Nigeria's leading finance and market intelligence news report.

AMCON’s relentless war against perilous debtors

The Assets Management Corporation of Nigeria (AMCON)’s the latest onslaught against greedy, well-connected debtors who are trying to get away with grave economic crimes against the nation seems to be entering a new stage. The Corporation under the quietly determined Ahmed Kuru is doing all it can to stop them. And the pace is heating up. AMCON has taken over assets belonging to eight of the debtors in just 21 days.


The assets taken over include those of billionaire oil and gas businessman Festus Fadeyi who borrowed N240 billion from the defunct Skye Bank; Emmanuel Ugboh who owes N1.6 billion borrowed from Zenith Bank and FCMB in 2011; Umaru Baba Abdullahi who owes N400 million borrowed from Union Bank also in 2011, the late Rev. Olajide Awosedo who owes N9.8 billion borrowed from at least nine banks; Ike Nwabuoku who owes N1.4 billion borrowed from Keystone bank, Emmanuel Obi who owes N500 million borrowed from the defunct FinBank and others.


As with AMCON’s previous actions against high profile debtors, the seizure of the assets was quickly followed by sponsored media commentary accusing the Corporation of high handedness and failure to comply with due process. But any Nigerian who loves this country should ignore these false and unsubstantiated claims. These nation destroyers deserve no sympathy.


As patriots, we should not allow their shenanigans to distract us from the awful track record of these persons and the high cost the nation is paying for the over N5 trillion they are owing various banks due to their greed, dishonesty, and mismanagement of the loans they obtained. Many families have lost their entire savings and businesses have shut down as a consequence of their failure to deploy the loans they obtained with integrity and professionalism. They have contributed to poor economic outcomes for the country including joblessness and poverty. AMCON deserves credit for its tenacious focus on protecting the country’s interest.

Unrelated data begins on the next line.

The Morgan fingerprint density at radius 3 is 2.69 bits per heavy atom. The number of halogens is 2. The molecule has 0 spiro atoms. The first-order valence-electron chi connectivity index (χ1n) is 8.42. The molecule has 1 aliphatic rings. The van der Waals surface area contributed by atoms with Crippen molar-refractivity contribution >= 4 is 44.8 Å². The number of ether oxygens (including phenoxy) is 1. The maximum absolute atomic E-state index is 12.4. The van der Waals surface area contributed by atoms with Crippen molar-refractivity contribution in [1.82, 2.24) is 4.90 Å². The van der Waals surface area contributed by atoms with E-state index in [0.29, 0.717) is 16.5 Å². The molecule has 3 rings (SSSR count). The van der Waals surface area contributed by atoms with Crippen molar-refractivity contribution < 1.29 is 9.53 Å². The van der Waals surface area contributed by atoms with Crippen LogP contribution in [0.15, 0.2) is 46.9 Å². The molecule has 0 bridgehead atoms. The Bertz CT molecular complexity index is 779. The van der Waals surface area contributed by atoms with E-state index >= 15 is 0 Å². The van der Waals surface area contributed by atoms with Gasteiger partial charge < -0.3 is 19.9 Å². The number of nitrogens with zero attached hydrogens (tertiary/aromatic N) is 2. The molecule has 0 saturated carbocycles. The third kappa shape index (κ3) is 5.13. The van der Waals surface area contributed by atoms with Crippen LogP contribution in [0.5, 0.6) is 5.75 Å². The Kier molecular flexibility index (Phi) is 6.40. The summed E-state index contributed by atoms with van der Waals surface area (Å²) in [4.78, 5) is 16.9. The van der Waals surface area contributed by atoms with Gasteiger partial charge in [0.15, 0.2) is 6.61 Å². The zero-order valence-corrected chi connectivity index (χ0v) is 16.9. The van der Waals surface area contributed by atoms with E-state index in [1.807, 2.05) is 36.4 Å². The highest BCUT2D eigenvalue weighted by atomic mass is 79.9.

One doesn’t need to look far to see the damage being done by the stubborn debtors. In May this year, feeling the pressure of diminishing returns from crude oil sales, the Federal Government was forced to review the 2020 budget downwards from N10.59 trillion to N10.51 trillion. In light of shrinking earnings from crude oil sales and the global recession caused by the COVI-19 pandemic, the Buhari administration decided to find alternative means to finance the country’s pressing needs in infrastructure, defence and economic empowerment, among other key sectors. If the N5 trillion owed by AMCON’s debtors were available to the treasury, there would have been no need to borrow to finance the budget. In fact, there would be more money to deploy into other sectors that have a direct impact on the quality of life of Nigerians. It is unconscionable that a small group of people will sit on N5 trillion and live their best lives while the vast majority of Nigerians wait for the tiny crumbs that fall off their tables to survive with.


For those unfamiliar with the facts of AMCON’s war against stubborn debtors, this position may appear too strong. But the reality is that, for over a decade, the corporation has been battling them to get our monies back. Established in 2010 to stabilise and revitalise the financial system after the 2008 global meltdown, AMCON has deployed several tactics to retrieve the debts. The Corporation has published the names of the biggest chronic debtors. It has sued and re-sued some. It has granted conditional amnesty to the debtors. It has resorted to Alternative Dispute Resolution (ADR) and engaged Asset Management Partners to focus on certain categories of debtors.


“These are men and women who go to banks, borrow monies with no intention to pay and in the process bring down banking institutions. It takes a lot for a bank to fail. AMCON just rescued Skye Bank with an investment of nearly N1trillion. In a decent society, those who are responsible are supposed to be held accountable.” Kuru said when the bad bank was set to publish the names of its top unrepentant debtors.